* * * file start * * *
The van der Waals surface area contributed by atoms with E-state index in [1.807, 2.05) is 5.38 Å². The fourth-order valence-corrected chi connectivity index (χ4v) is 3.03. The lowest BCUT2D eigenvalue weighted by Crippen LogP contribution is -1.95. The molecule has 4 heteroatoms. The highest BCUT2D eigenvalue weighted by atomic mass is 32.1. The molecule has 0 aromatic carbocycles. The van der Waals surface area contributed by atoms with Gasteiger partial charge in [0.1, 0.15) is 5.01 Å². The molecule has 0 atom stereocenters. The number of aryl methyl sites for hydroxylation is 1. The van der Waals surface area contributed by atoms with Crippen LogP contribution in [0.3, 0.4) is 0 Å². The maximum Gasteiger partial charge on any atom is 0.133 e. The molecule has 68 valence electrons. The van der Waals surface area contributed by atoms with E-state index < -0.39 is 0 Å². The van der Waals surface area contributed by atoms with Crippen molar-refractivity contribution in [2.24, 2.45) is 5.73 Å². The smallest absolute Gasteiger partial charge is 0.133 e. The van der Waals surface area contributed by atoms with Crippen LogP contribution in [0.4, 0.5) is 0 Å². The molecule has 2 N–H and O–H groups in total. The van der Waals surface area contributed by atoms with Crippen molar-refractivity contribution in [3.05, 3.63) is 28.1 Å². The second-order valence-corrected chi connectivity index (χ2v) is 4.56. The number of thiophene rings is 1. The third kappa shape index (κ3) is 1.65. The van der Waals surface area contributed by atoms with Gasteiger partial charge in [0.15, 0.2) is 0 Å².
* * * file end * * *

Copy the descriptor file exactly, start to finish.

The van der Waals surface area contributed by atoms with E-state index in [1.807, 2.05) is 5.38 Å². The fourth-order valence-corrected chi connectivity index (χ4v) is 3.03. The lowest BCUT2D eigenvalue weighted by Crippen LogP contribution is -1.95. The molecule has 4 heteroatoms. The highest BCUT2D eigenvalue weighted by atomic mass is 32.1. The molecule has 0 aromatic carbocycles. The van der Waals surface area contributed by atoms with Gasteiger partial charge in [0.1, 0.15) is 5.01 Å². The molecule has 0 atom stereocenters. The number of aryl methyl sites for hydroxylation is 1. The van der Waals surface area contributed by atoms with Crippen LogP contribution in [0.3, 0.4) is 0 Å². The maximum Gasteiger partial charge on any atom is 0.133 e. The molecule has 68 valence electrons. The van der Waals surface area contributed by atoms with E-state index < -0.39 is 0 Å². The van der Waals surface area contributed by atoms with Crippen molar-refractivity contribution in [2.24, 2.45) is 5.73 Å². The smallest absolute Gasteiger partial charge is 0.133 e. The van der Waals surface area contributed by atoms with Crippen LogP contribution in [0.4, 0.5) is 0 Å². The molecule has 2 N–H and O–H groups in total. The van der Waals surface area contributed by atoms with Crippen molar-refractivity contribution in [3.05, 3.63) is 28.1 Å². The second-order valence-corrected chi connectivity index (χ2v) is 4.56. The number of thiophene rings is 1. The third kappa shape index (κ3) is 1.65. The van der Waals surface area contributed by atoms with Gasteiger partial charge in [0.15, 0.2) is 0 Å².